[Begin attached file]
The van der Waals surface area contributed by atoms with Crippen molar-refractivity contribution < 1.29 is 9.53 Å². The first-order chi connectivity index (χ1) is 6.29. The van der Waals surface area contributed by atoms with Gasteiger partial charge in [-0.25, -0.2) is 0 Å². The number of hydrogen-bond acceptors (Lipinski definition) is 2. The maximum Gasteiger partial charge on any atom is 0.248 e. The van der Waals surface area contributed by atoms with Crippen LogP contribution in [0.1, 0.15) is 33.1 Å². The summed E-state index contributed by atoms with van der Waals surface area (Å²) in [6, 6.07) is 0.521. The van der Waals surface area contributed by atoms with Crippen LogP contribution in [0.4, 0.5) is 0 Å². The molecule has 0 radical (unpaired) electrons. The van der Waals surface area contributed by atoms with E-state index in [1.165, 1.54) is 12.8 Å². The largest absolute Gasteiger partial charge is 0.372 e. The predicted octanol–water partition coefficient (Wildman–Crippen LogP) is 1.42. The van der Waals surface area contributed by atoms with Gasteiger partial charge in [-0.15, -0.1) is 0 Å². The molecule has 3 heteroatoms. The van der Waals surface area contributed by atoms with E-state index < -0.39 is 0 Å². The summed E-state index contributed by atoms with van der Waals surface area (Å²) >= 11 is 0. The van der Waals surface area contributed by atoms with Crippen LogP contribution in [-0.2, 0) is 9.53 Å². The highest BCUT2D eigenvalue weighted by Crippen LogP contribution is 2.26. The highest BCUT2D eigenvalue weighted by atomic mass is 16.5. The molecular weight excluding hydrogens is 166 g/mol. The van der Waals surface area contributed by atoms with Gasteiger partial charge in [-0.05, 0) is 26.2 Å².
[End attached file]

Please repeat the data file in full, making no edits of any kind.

The van der Waals surface area contributed by atoms with Crippen molar-refractivity contribution < 1.29 is 9.53 Å². The first-order chi connectivity index (χ1) is 6.29. The van der Waals surface area contributed by atoms with Gasteiger partial charge in [-0.25, -0.2) is 0 Å². The number of hydrogen-bond acceptors (Lipinski definition) is 2. The maximum Gasteiger partial charge on any atom is 0.248 e. The van der Waals surface area contributed by atoms with Crippen LogP contribution in [0.1, 0.15) is 33.1 Å². The summed E-state index contributed by atoms with van der Waals surface area (Å²) in [6, 6.07) is 0.521. The van der Waals surface area contributed by atoms with Crippen LogP contribution in [0.4, 0.5) is 0 Å². The molecule has 0 radical (unpaired) electrons. The van der Waals surface area contributed by atoms with E-state index in [1.165, 1.54) is 12.8 Å². The largest absolute Gasteiger partial charge is 0.372 e. The predicted octanol–water partition coefficient (Wildman–Crippen LogP) is 1.42. The van der Waals surface area contributed by atoms with Gasteiger partial charge in [-0.15, -0.1) is 0 Å². The molecule has 3 heteroatoms. The van der Waals surface area contributed by atoms with E-state index < -0.39 is 0 Å². The summed E-state index contributed by atoms with van der Waals surface area (Å²) >= 11 is 0. The van der Waals surface area contributed by atoms with Crippen LogP contribution in [-0.2, 0) is 9.53 Å². The highest BCUT2D eigenvalue weighted by Crippen LogP contribution is 2.26. The highest BCUT2D eigenvalue weighted by atomic mass is 16.5. The molecular weight excluding hydrogens is 166 g/mol. The van der Waals surface area contributed by atoms with Gasteiger partial charge in [-0.05, 0) is 26.2 Å².